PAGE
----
Symantec Corp. has narrowed its list of chief executive officer candidates to three, with interim chief Michael Brown as a leading contender for the role, according to people familiar with the matter.
The security-software maker’s board, which has been searching for a CEO since Steve Bennett was fired in March, hasn’t made any final decisions, said the people, who asked not to be identified because the process is private. The search process didn’t yield a long list of applicants, they said. Brown has said he put himself into contention after initially saying he didn’t want the job.
“After a rigorous search process we’ve narrowed the field down to a handful of strong candidates,” Kristen Batch, a spokeswoman for Mountain View, California-based Symantec, said in an e-mailed statement yesterday. “We’re very pleased with the caliber of talent who have expressed interest in the position and the board will be making its decision based on who they believe is best suited for the role.”
Brown declined to comment.
Symantec has undergone a series of leadership changes as the company struggles with a personal-computer slump that has crimped sales of its core antivirus software. While Symantec helped pioneer anti-hacking technologies, it has increasingly found itself out of step with the security industry. Recent data breaches at Target Corp. and JPMorgan Chase & Co. have showcased the rapidly escalating threat from professional hackers that even advanced detection systems are unable to stop.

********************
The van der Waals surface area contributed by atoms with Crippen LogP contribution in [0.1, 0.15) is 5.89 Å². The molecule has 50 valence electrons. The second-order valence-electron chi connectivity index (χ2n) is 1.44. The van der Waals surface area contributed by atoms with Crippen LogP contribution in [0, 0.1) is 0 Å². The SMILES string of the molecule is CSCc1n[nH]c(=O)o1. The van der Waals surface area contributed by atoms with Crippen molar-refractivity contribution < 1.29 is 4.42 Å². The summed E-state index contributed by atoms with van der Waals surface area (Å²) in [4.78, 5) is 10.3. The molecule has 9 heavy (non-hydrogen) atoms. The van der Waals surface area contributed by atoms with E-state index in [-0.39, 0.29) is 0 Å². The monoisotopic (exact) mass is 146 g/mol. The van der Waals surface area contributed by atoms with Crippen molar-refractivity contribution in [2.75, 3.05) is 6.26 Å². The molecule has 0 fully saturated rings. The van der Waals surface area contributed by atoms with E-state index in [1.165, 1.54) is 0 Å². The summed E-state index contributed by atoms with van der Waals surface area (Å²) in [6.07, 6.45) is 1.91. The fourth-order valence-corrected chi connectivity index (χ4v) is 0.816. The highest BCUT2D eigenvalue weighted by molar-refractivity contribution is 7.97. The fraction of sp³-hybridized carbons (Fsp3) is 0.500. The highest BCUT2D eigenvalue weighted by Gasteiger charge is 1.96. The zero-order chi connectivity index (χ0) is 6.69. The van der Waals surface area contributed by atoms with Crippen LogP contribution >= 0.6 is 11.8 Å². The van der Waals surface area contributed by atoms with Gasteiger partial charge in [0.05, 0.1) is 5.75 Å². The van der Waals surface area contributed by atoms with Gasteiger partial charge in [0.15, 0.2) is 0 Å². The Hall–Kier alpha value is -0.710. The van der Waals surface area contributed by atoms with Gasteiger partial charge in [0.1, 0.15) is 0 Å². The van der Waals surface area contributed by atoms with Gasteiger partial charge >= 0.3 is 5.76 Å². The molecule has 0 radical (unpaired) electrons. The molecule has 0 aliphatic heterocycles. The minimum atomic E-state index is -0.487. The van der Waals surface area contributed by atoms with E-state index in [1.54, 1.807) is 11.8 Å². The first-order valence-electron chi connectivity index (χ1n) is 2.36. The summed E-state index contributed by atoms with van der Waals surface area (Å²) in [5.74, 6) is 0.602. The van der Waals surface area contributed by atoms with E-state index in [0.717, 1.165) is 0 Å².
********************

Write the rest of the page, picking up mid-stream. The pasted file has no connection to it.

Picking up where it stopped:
While spending on security technologies is rising -- it’s projected to reach $84.5 billion in 2016 as companies pour more money into consulting services, outsourcing and encryption technologies, according to Gartner Inc. -- a lot of it is on products that Symantec doesn’t make. Symantec’s sales fell 3.3 percent last fiscal year to $6.68 billion.
Symantec has been under pressure to lift revenues and break apart its security and data-storage businesses. Bloomberg News reported in April that Symantec hired JPMorgan to explore strategic options and defend against activist shareholders.
The shares fell more than 20 percent in the last seven months of Bennett’s tenure, as a wave of executive departures, staff cuts and restructurings hurt sales.
Since Brown was appointed to the interim role on March 20, Symantec’s stock has gained 16.1 percent, reflecting investor enthusiasm for his efforts to move the company away from antivirus software and into more advanced-threat detection and data-breach forensics services, such as those offered by FireEye Inc.’s Mandiant division and Verizon Communications Inc.
Brown earlier this month told Bloomberg News that his thinking on the permanent role had shifted based on the opportunities he sees for Symantec. A final decision will be announced in September, he said at the time.
Brown, a Stanford University MBA, served as CEO of Quantum Corp. for seven years until 2002. He later joined the board of Veritas Software Corp., which Symantec bought for $10.2 billion in 2005. Brown has served on Symantec’s board since then.